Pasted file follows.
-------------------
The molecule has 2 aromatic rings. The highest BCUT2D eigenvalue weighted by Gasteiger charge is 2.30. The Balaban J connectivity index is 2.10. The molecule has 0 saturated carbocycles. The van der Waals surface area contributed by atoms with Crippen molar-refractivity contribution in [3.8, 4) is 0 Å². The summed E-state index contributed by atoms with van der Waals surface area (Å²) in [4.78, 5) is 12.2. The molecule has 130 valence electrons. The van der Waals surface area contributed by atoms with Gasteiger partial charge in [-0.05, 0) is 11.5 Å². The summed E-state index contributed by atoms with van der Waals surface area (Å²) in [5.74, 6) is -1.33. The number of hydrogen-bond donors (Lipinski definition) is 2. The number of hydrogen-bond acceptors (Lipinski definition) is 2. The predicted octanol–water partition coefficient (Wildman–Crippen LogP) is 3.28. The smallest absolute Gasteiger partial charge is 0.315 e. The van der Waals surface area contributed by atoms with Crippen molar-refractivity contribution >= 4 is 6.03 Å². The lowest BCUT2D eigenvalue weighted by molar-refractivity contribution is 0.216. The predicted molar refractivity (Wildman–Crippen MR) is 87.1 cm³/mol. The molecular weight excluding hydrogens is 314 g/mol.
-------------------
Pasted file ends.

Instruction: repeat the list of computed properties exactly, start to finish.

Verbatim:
The molecule has 2 aromatic rings. The highest BCUT2D eigenvalue weighted by Gasteiger charge is 2.30. The Balaban J connectivity index is 2.10. The molecule has 0 saturated carbocycles. The van der Waals surface area contributed by atoms with Crippen molar-refractivity contribution in [3.8, 4) is 0 Å². The summed E-state index contributed by atoms with van der Waals surface area (Å²) in [4.78, 5) is 12.2. The molecule has 130 valence electrons. The van der Waals surface area contributed by atoms with Gasteiger partial charge in [-0.05, 0) is 11.5 Å². The summed E-state index contributed by atoms with van der Waals surface area (Å²) in [5.74, 6) is -1.33. The number of hydrogen-bond donors (Lipinski definition) is 2. The number of hydrogen-bond acceptors (Lipinski definition) is 2. The predicted octanol–water partition coefficient (Wildman–Crippen LogP) is 3.28. The smallest absolute Gasteiger partial charge is 0.315 e. The van der Waals surface area contributed by atoms with Crippen molar-refractivity contribution >= 4 is 6.03 Å². The lowest BCUT2D eigenvalue weighted by molar-refractivity contribution is 0.216. The predicted molar refractivity (Wildman–Crippen MR) is 87.1 cm³/mol. The molecular weight excluding hydrogens is 314 g/mol.